As Australians look to become more self-reliant through sustainable living and permaculture practices, Pip has doubled both its print subscribers and online engagement. The growth in interest in what Pip does best has inspired us to do it better; we’re creating stories, features, videos and podcasts that are more accessible, more informative and even more inspiring for you to live the life you want to live. And if our readership results weren’t enough to let us know we’re on the right track, we’re delighted to announce Pip has been nominated for the Publishing Company of the Year industry award! We’re up against some big hitters and will be announced early next month. So thanks to each and every one of you for being part of the growing and vibrant Pip community. Without you and your ongoing support we wouldn’t be able to grow. And the fact we can grow in these times shows people are thinking more about the way they live their lives and the impact it has on their planet.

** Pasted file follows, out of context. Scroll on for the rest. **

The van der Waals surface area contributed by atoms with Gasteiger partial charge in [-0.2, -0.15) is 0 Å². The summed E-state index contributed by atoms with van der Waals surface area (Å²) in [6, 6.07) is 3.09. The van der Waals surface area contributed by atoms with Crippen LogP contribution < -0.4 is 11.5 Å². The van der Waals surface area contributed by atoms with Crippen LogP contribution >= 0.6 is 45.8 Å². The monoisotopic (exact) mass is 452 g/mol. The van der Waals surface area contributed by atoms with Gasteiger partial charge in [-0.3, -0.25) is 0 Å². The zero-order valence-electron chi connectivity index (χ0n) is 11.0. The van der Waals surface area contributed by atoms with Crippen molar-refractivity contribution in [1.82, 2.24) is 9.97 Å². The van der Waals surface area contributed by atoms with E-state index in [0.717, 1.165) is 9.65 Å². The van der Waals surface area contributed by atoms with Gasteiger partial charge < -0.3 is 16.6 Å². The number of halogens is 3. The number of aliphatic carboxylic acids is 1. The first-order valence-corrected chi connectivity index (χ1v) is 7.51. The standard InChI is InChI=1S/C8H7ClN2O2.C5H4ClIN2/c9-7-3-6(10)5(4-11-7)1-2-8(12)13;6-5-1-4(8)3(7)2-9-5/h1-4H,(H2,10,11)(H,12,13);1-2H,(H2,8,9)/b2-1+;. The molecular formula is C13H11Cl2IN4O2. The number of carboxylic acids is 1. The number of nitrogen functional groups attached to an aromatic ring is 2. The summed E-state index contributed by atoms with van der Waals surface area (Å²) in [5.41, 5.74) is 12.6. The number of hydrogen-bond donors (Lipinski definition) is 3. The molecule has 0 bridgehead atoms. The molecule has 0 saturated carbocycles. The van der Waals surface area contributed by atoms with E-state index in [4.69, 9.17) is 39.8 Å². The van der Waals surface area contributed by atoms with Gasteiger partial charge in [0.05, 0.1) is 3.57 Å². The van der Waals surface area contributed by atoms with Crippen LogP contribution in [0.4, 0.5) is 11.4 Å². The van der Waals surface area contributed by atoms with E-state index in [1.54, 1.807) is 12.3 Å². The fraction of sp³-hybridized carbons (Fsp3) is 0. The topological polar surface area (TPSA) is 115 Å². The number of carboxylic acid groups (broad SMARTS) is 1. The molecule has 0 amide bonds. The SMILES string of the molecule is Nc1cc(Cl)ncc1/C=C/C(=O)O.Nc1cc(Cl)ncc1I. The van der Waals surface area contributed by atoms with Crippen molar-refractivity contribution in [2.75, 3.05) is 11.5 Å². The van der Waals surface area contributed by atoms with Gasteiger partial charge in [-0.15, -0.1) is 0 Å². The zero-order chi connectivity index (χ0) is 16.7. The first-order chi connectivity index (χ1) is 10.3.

Earth & Straw: Building From Nature


It was 13 years coming, but couple Mara and Ralph have created a sustainable, efficient and loving home that was well and truly worth the wait.

I was singing Italian folks songs at the Boite Singers’ Festival when my partner Ralf asked for a second time ‘can we move to the country?’ Thirteen years earlier he’d made the same proposal but I wasn’t ready. On this occasion however, I craved change and the timing was perfect. So by the end of the festival weekend we had found a completely bare 15-acre grazing paddock just a 10-minute drive from the gorgeous town of Daylesford in Victoria’s Central Highlands.

It was a flat block with a very gentle slope to the west, boasting beautiful views of the Great Dividing Range, rich chocolate volcanic soil and adequate rainfall. Its treeless state meant we could revegetate to our heart’s content. It is on this site that our permaculture farm Orto began and where I host my cooking school Village Dreaming.